Taobao vs. Ebay China

8878 Words36 Pages
CASE: IB-88 DATE: 01/04/10 TAOBAO VS. EBAY CHINA Ten to 15 years from now, I think China can be eBay 's largest market on a global basis…. We think China has tremendous long-term potential and we want to do everything we can to maintain 1 our No. 1 position. — Meg Whitman, eBay CEO, 2004 By 2008, Jack Ma, CEO of Inc., was in a position to consider how to fortify Taobao’s dominant position in China’s online consumer-to-consumer (C2C) market. Ma and his company had come a long way since May 2003, when they first launched the Taobao website. Back then, eBay China dominated the fledgling market, holding over 70 percent share. It had entered China with its acquisition of the start-up EachNet, and was actively building upon…show more content…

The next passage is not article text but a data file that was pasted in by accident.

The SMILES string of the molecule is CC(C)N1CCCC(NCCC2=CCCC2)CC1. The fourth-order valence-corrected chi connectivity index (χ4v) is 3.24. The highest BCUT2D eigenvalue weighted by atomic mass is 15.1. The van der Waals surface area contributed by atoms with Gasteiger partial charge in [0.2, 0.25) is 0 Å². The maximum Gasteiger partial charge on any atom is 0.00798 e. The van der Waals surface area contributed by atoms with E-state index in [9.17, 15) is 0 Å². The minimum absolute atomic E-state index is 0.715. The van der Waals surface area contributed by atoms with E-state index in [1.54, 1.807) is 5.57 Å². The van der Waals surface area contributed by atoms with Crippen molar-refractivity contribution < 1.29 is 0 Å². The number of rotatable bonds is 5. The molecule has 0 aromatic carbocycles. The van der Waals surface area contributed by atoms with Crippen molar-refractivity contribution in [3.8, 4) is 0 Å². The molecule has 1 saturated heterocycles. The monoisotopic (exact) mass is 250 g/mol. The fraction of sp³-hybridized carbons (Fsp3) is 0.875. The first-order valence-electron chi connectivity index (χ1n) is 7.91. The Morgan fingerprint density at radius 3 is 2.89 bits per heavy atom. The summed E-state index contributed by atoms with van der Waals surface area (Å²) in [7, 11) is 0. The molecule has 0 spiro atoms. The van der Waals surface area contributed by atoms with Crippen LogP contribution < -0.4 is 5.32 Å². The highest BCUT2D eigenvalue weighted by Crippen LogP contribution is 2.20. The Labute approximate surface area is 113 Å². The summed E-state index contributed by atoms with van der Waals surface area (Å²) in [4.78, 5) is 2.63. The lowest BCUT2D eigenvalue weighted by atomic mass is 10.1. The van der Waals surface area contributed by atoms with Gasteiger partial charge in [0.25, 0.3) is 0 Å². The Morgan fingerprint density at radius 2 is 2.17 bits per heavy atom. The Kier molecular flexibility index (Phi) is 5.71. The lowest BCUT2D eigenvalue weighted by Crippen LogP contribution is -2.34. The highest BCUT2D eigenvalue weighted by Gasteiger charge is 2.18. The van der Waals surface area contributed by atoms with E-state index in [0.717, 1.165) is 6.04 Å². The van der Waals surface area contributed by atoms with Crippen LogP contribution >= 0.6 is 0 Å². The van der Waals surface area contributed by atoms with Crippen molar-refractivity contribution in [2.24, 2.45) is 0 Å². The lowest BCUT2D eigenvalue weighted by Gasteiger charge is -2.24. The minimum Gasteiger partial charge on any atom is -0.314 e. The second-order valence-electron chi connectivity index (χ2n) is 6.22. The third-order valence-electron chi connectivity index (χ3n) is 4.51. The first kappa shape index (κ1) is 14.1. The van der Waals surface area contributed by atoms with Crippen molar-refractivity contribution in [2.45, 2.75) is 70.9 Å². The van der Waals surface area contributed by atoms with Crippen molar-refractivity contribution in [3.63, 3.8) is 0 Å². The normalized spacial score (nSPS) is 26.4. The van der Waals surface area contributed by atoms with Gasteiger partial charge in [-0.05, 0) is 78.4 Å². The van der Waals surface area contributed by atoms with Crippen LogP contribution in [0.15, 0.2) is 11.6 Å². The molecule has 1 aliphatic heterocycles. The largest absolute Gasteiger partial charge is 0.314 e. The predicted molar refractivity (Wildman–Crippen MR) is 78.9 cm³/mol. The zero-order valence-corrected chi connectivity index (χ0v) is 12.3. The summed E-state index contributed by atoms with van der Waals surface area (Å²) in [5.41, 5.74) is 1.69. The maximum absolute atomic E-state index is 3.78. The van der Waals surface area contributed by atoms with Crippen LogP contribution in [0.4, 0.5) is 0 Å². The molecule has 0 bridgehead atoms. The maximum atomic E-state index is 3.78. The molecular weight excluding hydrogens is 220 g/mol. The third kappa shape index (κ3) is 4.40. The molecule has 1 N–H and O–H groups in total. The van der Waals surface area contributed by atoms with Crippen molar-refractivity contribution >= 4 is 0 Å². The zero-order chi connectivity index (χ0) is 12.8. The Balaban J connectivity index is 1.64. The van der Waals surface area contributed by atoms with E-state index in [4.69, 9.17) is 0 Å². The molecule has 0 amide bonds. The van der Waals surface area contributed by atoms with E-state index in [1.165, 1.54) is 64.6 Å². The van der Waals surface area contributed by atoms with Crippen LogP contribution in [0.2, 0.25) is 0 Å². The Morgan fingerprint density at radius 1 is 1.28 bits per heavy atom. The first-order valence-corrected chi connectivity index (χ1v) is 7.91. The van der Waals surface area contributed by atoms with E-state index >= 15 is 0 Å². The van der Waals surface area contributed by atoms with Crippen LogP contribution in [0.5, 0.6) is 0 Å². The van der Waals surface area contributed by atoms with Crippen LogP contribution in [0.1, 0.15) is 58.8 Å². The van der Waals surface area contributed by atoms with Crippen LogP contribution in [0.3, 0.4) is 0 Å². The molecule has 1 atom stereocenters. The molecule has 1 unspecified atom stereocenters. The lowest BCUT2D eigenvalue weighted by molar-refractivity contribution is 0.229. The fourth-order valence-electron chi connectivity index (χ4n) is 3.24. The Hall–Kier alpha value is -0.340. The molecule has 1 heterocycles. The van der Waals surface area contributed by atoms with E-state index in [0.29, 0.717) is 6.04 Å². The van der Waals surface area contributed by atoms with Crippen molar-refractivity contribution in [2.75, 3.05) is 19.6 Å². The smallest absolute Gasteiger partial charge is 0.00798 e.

Debit cards were common in China, with about 300 million cards issued by mid-2001. However, each city had a separate payment gateway to process these cards, so a card from one city often could not be used at the issuing bank’s system in another city. 4 This lack of integration made it very difficult for auction sites to handle debit card payments online. The credit card option was even worse. Because China’s credit system was not developed, Chinese banks were cautious about issuing cards and the application process was complicated. By 2001, there were only about 25 million credit cards issued in China, accounting for less than 1 percent of consumer spending (compared to about 25 percent in the U.S.), and credit cards were accepted at only about 3 percent of China’s shops. As the need for better credit card services intensified in the early 2000s, various institutions responded. In 2001, Bank of China and China Construction Bank started accepting credit card applications online. At the same time, a large number of credit verification companies emerged to help banks work around the lack of a personal credit scoring system in China. These companies checked the backgrounds of applicants through various channels, including meeting the applicants in person. In February 2002, the People’s Bank of China, China’s central bank, announced a project to enable the four largest banks to process cards across cities and banks. In the wake of these changes, China’s
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